Latest reports, quoting Taliban sources, have discounted the American claim that the US and Taliban have held face-to-face “peace” negotiations in Qatar. Apparently, the talks failed to take off on account of two snags. First, the US refusal to accept the Taliban demand for the release of five members of their hierarchy imprisoned at Guantanamo Bay, in exchange for an American soldier held by them. Second, the Taliban refusal to accept the US condition of a ceasefire in Afghanistan before the peace negotiations could begin. The Taliban sources maintain that their discussion with the US was only confined to the question of prisoner swap. Maulvi Qalamuddin, former Minister for Vice and Virtue in the Taliban government, has told the New York Times that, “Currently, there is (sic) no peace talks going on.” The only thing they were discussing was the exchange of prisoners, he asserted, adding, “We want to strengthen the talks so (that) we can create an environment of trust for further talks in the future.” The Taliban also contend that the US had earlier agreed to free the prisoners before the talks could begin, but has now retracted the promise. The US demand for declaring a ceasefire had not been acceptable to them from the first reports of the possibility of talks were made. The Taliban position envisions announcement of a ceasefire only when foreign forces start to leave Aghanistan.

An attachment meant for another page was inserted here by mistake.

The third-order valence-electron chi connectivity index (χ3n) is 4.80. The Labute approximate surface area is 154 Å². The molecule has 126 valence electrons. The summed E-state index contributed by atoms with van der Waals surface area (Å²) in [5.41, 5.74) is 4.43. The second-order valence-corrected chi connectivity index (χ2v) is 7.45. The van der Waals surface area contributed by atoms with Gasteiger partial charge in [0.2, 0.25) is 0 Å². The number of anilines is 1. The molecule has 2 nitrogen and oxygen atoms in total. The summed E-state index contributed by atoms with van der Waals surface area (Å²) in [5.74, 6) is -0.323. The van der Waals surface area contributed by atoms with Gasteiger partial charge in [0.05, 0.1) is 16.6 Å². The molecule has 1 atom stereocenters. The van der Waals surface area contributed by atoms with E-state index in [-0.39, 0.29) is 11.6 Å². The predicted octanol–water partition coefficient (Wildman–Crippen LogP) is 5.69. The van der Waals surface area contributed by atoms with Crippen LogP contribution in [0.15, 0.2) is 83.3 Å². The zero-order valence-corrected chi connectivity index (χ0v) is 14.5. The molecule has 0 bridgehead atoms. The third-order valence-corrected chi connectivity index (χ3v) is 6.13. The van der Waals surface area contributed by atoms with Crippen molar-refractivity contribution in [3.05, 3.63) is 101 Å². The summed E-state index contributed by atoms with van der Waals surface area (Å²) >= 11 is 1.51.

It must be noted that the positions taken by both sides in public have been uncompromising, with the US insisting on an end to local resistance, as a precondition to peace negotiations, and the Taliban asking for prisoner swap and departure of foreign troops from their country. Only last week, US Representative for Afghanistan and Pakistan Marc Grossman said in Qatar that the Taliban would first have to renounce ‘international terrorism’ before the Americans could sit with them on the negotiating table for a peace deal.

Meanwhile, it appears that both Pakistan and Afghanistan will be holding separate talks with Taliban representatives in Saudi Arabia, because they feel left out of the process. According to the Afghan Foreign Ministry spokesman, Foreign Minister Hina Rabbani Khar is scheduled to visit Kabul on Wednesday to meet President Hamid Karzai. She is expected to exchange views about the war on terror and the talks in Saudi Arabia for bringing peace to Afghanistan. Pakistan being a neighbour and having a large Pashtun population, has a seat at the table in the final settlement. It has always favoured Afghanistan to lead any negotiations in this regard. For the solution to be long-lasting, it must be home grown and acceptable to all sections of Afghan society. As Pakistan Foreign Ministry spokesman Abdul Basit has said, outsiders can facilitate the process, but ultimately the shape the peace settlement should take must be decided by the Afghans themselves.